Andrew Marvell

Soundings Index

Thoughts in a Garden

 How vainly men themselves amaze
 To win the palm, the oak, or bays,
 And their uncessant labours see
 Crown'd from some single herb or tree,
 Whose short and narrow-verged shade
 Does prudently their toils upbraid;
 While all the flowers and trees do close
 To weave the garlands of repose!

 Fair Quiet, have I found thee here,
 And Innocence thy sister dear?
 Mistaken long, I sought you then
 In busy companies of men:
 Your sacred plants, if here below
 Only among the plants will grow:
 Society is all but rude
 To this delicious solitude.

 No white nor red was ever seen
 So amorous as this lovely green.
 fond lovers, cruel as their flame,
 cut in these trees their mistress' name:
 Little, alas! they know or heed
 How far these beauties hers exceed!
 Fair trees! wheres'e'er your barks I would
 No name shall but your own be found.

 When we have run our passions' heat,
 Love hither makes his best retreat:
 The gods, that mortal beauty chase,
 Still in a tree did end their race;
 Apollo hunted Daphne so
 Only that she might laurel grow;
 And Pan did after Syrinx speed
 Not as a nymph, but for a reed.

 What wondrous life in this I lead!
 Ripe apples drop about my head;
 The luscious clusters of the vine
 Upon my mouth do crush their wine;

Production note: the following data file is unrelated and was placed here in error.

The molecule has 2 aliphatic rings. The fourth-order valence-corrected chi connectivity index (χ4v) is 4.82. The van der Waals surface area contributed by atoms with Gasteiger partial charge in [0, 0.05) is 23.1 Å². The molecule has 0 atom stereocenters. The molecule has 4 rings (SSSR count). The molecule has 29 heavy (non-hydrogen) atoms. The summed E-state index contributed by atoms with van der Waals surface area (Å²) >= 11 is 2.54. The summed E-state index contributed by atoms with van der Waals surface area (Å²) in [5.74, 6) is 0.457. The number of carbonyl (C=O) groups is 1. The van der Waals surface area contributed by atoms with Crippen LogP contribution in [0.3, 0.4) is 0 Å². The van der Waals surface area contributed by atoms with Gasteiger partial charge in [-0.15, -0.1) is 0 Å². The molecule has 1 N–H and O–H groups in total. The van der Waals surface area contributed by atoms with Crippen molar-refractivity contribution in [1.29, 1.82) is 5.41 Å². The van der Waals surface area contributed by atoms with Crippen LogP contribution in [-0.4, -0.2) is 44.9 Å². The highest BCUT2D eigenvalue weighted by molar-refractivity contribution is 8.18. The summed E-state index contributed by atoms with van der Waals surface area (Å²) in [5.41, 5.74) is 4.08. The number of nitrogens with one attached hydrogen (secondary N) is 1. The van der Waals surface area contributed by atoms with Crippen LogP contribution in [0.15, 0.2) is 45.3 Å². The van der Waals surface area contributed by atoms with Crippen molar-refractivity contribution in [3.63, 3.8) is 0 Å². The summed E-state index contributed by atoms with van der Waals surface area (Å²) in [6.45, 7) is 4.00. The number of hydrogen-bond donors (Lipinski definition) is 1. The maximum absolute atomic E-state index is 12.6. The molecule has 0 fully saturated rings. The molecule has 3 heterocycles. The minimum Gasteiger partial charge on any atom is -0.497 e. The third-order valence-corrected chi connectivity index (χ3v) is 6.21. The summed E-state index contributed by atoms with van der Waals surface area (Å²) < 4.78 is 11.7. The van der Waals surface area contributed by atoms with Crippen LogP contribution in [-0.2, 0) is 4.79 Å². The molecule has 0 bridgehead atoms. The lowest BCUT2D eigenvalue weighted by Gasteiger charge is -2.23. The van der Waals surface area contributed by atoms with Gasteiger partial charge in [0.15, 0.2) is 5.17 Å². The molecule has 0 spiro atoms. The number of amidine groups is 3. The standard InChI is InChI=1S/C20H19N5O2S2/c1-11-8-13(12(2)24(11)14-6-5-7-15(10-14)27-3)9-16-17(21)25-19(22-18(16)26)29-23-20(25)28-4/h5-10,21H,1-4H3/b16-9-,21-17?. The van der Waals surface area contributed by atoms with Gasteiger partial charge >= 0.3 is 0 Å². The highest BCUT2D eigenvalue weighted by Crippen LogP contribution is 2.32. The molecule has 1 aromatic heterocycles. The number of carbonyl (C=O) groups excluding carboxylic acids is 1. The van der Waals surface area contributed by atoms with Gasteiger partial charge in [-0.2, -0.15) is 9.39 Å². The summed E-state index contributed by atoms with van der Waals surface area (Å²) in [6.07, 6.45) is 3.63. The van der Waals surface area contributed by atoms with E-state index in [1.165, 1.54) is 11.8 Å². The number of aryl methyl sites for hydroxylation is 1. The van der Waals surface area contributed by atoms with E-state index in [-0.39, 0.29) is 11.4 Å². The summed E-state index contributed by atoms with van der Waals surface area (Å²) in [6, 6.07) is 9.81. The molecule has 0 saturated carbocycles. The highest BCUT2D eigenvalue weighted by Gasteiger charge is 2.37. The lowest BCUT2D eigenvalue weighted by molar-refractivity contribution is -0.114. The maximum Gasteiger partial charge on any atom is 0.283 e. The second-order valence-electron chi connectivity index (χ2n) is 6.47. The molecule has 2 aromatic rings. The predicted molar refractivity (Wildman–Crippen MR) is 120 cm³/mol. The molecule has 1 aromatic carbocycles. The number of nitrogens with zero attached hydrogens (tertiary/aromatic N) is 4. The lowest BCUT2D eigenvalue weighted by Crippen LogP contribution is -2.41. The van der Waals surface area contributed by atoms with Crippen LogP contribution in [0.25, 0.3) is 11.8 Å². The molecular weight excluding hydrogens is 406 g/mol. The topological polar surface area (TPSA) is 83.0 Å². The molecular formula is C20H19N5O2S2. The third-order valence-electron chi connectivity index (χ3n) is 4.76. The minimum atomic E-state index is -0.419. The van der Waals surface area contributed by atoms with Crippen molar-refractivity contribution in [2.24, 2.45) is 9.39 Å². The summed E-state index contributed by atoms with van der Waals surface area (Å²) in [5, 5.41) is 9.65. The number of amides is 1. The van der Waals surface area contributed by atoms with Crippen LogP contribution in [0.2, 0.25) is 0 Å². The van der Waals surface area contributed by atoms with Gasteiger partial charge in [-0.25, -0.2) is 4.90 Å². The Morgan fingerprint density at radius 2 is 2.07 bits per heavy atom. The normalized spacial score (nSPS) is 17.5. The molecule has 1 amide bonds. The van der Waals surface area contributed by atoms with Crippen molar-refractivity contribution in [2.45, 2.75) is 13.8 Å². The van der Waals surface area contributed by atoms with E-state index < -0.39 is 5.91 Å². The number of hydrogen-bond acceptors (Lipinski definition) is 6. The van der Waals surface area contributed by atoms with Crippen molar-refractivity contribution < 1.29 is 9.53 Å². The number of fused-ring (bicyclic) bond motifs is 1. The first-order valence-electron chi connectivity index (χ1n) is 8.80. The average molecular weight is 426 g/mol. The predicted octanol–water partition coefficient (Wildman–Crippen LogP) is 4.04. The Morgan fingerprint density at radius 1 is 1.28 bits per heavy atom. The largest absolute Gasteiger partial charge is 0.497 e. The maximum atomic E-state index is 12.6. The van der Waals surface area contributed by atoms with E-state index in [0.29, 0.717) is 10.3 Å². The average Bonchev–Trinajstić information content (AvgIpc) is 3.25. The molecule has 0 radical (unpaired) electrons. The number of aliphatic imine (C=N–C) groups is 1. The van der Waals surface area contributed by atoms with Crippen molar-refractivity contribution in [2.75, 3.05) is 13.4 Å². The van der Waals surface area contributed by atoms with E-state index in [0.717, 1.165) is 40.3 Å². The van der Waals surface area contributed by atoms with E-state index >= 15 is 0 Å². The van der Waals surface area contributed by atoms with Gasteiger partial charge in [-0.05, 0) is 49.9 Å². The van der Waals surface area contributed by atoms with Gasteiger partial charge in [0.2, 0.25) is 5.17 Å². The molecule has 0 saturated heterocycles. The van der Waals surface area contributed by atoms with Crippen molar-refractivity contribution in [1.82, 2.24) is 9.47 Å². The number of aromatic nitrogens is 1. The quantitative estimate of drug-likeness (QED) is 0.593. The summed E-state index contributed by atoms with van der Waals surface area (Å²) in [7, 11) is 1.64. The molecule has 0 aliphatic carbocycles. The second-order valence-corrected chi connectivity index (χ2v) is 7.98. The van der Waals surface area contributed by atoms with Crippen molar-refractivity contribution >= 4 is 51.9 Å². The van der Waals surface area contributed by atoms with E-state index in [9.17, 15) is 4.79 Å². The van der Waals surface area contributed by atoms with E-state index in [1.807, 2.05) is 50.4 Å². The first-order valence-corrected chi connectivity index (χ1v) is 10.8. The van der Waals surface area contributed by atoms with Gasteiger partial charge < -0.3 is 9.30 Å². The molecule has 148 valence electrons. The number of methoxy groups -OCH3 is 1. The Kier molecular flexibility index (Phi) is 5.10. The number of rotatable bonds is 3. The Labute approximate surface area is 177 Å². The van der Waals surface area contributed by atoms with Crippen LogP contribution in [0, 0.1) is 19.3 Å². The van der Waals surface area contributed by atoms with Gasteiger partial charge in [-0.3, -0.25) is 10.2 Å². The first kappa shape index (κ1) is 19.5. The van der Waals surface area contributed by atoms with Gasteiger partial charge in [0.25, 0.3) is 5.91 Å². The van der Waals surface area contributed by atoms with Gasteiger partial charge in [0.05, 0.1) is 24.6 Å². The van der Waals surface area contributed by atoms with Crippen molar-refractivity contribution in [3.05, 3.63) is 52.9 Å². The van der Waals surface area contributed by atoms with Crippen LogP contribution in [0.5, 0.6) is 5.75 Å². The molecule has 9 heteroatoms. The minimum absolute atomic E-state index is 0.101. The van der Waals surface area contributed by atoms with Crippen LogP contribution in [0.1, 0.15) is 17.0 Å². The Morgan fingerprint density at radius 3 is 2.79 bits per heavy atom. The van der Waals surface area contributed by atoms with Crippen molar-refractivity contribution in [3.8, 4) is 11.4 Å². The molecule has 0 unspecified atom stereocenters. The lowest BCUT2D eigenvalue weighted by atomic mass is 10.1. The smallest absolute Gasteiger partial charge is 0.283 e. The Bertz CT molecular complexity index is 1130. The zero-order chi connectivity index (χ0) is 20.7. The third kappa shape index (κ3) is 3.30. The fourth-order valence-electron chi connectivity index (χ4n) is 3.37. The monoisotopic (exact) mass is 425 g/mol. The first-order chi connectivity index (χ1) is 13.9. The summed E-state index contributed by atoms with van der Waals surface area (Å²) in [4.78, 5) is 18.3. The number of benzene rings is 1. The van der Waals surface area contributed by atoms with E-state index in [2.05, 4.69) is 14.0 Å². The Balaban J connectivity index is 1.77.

The nectarine and curious peach
 Into my hands themselves do reach;
 Stumbling on melons, as I pass,
 Ensnared with flowers, I fall on grass.

 Meanwhile the mind from pleasure less
 Withdraws into its happiness;
 The mind, that Ocean where each kind
 Does straight its own resemblance find
 Yet it creates, transcending these,
 Far other worlds, and other seas;
 Annihilating all that's made
 To a green thought in a green shade.

 Here at the fountain's sliding foot,
 Or at some fruit-tree's mossy root,
 Casting the body's vest aside,
 My soul into the boughs does glide;
 There, like a bird, it sits and sings,
 Then whets and combs its silver wings,
 And, till prepared for longer flight,
 Waves in its plumes the various light.

 Such was that happy Garden-state
 While man there walk'd without a mate:
 After a place so pure and sweet,
 What other help could yet be meet!
 But 'twas beyond a mortal's share
 To wander solitary there:
 Two paradises 'twere in one,
 To live in Paradise alone.

 How well the skilful gard'ner drew
 Of flowers and herbs this dial new!
 Where, from above, the milder sun
 Does through a fragrant zodiac run:
 And, as it works, th' industrious bee
 Computes its time as well as we.
 How could such sweet and wholesome hours
 be reckon'd, but with herbs and flowers!

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